"Dakar" winner Sainz in front again - de Villiers retired
Wolfsburg (15 September 2010). Carlos Sainz and Lucas Cruz took the lead again at the dress rehearsal for the Dakar Rally. The Volkswagen duo piloting a Race Touareg 3 at the Silk Way Rally through Russia heads the overall standings after five of eight legs. On the special stage from Volgograd to Astrakhan their team colleagues Nasser Al-Attiyah/Timo Gottschalk (Q/D) set the third-fasted time and became the overall runners-up. Mark Miller/Ralph Pitchford (USA/ZA) in a third "Dakar" prototype from Wolfsburg are third overall and thus heading for a podium result as well.
For Giniel de Villiers and Dirk von Zitzewitz on the other hand the Silk Way Rally ended early. The 2009 "Dakar" winning duo rolled over at kilometre 324 of the special stage after encountering a transverse rut in off-road terrain. Thanks to the safety concept of the Race Touareg the South African-German pairing sustained no injuries but was forced to retire due to the damaged cooling system of their car.
From Volgograd across the steppe into the Danube Delta to Astrakhan: the fifth leg took the entrants to the historic trading point between the Caspian Sea and the Silk Road which is world famous for its Beluga caviar. The longest special stage of the Silk Way Rally again offered the participants varied terrain with off-road navigation and dune sections with very soft sand.
Kris Nissen (Volkswagen Motorsport Director)
"It's been a long and hard day with ups and downs. Our Race Touareg vehicles again ran without any problems and our four teams fought a captivating battle for stage victory. Unfortunately, Dirk von Zitzewitz and Giniel de Villiers caught a transverse rut and rolled over, which forced them to retire. The most important thing, though, is that neither was injured in the accident."
#100 - Carlos Sainz (E), 1st place leg / 1st place overall
"Today was a very thrilling day for all of us, it was a leg just like at the Dakar Rally. We did well straight from the start of the special stage and quickly recovered the two minutes we'd started behind Giniel de Villiers. Nasser Al-Attiyah, as well, caught up and the lead changed several times between us. In between we stopped and helped our team colleagues Giniel and Dirk who had rolled over."
#101 - Giniel de Villiers (ZA), retirement
"I'm hugely disappointed. To roll over at such a relatively harmless place is frustrating. Nasser Al-Attiyah, Carlos Sainz and we took turns leading the stage for some time. Just as we were leaving a dune belt we noticed a transverse rut that was about two metres wide and 50 centimetres deep too late. The car got caught in it and rolled over forwards coming to rest on the roof. With help from Carlos and Nasser we put it back on its wheels again and could have gone on. All systems were still running - just the cooling system was too heavily damaged to continue."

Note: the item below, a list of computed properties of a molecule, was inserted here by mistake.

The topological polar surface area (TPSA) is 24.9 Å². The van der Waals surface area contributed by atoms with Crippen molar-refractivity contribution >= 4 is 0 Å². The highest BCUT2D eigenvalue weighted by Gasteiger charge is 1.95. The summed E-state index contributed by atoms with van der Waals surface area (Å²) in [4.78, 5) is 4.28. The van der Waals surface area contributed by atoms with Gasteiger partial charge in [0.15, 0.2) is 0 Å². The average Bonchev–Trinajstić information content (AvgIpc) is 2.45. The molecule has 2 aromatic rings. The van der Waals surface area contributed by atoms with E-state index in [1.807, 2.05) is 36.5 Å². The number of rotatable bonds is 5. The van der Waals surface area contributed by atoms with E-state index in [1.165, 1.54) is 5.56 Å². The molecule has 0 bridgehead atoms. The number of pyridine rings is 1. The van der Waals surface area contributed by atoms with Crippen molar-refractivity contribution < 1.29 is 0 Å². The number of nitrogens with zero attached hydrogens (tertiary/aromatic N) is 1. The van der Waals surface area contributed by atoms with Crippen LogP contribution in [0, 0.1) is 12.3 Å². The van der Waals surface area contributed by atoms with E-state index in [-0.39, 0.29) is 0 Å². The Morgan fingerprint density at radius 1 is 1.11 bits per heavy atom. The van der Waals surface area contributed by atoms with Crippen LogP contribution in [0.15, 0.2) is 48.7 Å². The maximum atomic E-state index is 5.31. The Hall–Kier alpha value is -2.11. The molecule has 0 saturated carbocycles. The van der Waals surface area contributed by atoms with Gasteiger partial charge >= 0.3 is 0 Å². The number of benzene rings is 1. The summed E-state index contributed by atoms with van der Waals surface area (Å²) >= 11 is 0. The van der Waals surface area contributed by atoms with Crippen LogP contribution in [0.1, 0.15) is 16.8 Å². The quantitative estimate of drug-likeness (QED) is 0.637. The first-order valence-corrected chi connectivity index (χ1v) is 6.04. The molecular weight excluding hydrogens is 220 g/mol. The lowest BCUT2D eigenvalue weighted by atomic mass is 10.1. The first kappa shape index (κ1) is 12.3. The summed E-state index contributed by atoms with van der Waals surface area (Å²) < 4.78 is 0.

#102 - Nasser Al-Attiyah (Q), 3rd place leg / 2nd place
"First of all: it's a shame that Giniel de Villiers and Dirk von Zitzewitz retired after the roll-over. But sometimes that's just part of racing. Up to that moment it had been a really good day for us and we made up a lot of time. But after helping Giniel and Dirk and resuming our drive we got stuck in the dunes 100 kilometres before the finish. That again cost us a lot of time. If we hadn't gotten stuck we could have achieved an even better result."
#104 - Mark Miller (USA), 2nd place leg / 3rd place overall
"Apparently the moment of Ralph and I opening the course for a change was necessary. At the beginning of the leg we had some minor problems and were looking for the way here and there. But after overtaking Nasser Al-Attiyah, who had gotten stuck, and Carlos Sainz, who had gotten lost, things just clicked and we were working in perfect harmony. Now I'm hoping that we broke our duck because tomorrow will be as tough as the past days have been."
Number of the day
By the end of the Silk Way Rally the Volkswagen squad will probably have consumed 320 packs of instant soup and five kilograms of ground coffee to stay awake on long days. On average the crew only gets about four to five hours of sleep per night due to the service routes being almost 700 kilometres long.